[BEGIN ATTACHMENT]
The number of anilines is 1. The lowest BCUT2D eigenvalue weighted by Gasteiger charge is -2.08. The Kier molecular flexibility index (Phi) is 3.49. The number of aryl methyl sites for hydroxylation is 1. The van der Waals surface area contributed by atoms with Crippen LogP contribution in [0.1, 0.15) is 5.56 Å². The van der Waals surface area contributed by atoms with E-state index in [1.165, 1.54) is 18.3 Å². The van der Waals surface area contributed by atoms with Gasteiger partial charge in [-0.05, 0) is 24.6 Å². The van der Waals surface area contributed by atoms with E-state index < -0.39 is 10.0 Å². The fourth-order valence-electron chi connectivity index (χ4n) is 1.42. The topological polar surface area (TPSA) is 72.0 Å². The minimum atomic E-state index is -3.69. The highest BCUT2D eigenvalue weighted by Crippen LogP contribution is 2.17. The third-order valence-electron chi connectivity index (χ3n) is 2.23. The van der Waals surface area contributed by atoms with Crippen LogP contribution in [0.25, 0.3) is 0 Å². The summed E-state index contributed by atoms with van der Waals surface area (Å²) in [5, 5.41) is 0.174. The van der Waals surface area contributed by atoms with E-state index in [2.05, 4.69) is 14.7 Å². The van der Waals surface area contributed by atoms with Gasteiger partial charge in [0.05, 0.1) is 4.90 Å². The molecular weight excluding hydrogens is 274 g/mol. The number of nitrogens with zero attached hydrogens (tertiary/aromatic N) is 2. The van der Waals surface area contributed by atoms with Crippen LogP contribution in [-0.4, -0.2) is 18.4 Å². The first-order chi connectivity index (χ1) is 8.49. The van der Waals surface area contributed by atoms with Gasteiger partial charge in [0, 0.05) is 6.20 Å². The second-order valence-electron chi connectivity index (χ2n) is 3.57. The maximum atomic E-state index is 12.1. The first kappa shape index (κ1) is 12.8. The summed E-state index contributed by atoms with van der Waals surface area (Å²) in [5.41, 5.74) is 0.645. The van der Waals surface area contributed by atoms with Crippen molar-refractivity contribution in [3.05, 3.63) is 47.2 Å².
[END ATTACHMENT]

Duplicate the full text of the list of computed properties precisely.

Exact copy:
The number of anilines is 1. The lowest BCUT2D eigenvalue weighted by Gasteiger charge is -2.08. The Kier molecular flexibility index (Phi) is 3.49. The number of aryl methyl sites for hydroxylation is 1. The van der Waals surface area contributed by atoms with Crippen LogP contribution in [0.1, 0.15) is 5.56 Å². The van der Waals surface area contributed by atoms with E-state index in [1.165, 1.54) is 18.3 Å². The van der Waals surface area contributed by atoms with Gasteiger partial charge in [-0.05, 0) is 24.6 Å². The van der Waals surface area contributed by atoms with E-state index < -0.39 is 10.0 Å². The fourth-order valence-electron chi connectivity index (χ4n) is 1.42. The topological polar surface area (TPSA) is 72.0 Å². The minimum atomic E-state index is -3.69. The highest BCUT2D eigenvalue weighted by Crippen LogP contribution is 2.17. The third-order valence-electron chi connectivity index (χ3n) is 2.23. The van der Waals surface area contributed by atoms with Crippen LogP contribution in [0.25, 0.3) is 0 Å². The summed E-state index contributed by atoms with van der Waals surface area (Å²) in [5, 5.41) is 0.174. The van der Waals surface area contributed by atoms with E-state index in [2.05, 4.69) is 14.7 Å². The van der Waals surface area contributed by atoms with Gasteiger partial charge in [0.05, 0.1) is 4.90 Å². The molecular weight excluding hydrogens is 274 g/mol. The number of nitrogens with zero attached hydrogens (tertiary/aromatic N) is 2. The van der Waals surface area contributed by atoms with Crippen LogP contribution in [-0.4, -0.2) is 18.4 Å². The first-order chi connectivity index (χ1) is 8.49. The van der Waals surface area contributed by atoms with Gasteiger partial charge in [0, 0.05) is 6.20 Å². The second-order valence-electron chi connectivity index (χ2n) is 3.57. The maximum atomic E-state index is 12.1. The first kappa shape index (κ1) is 12.8. The summed E-state index contributed by atoms with van der Waals surface area (Å²) in [5.41, 5.74) is 0.645. The van der Waals surface area contributed by atoms with Crippen molar-refractivity contribution in [3.05, 3.63) is 47.2 Å².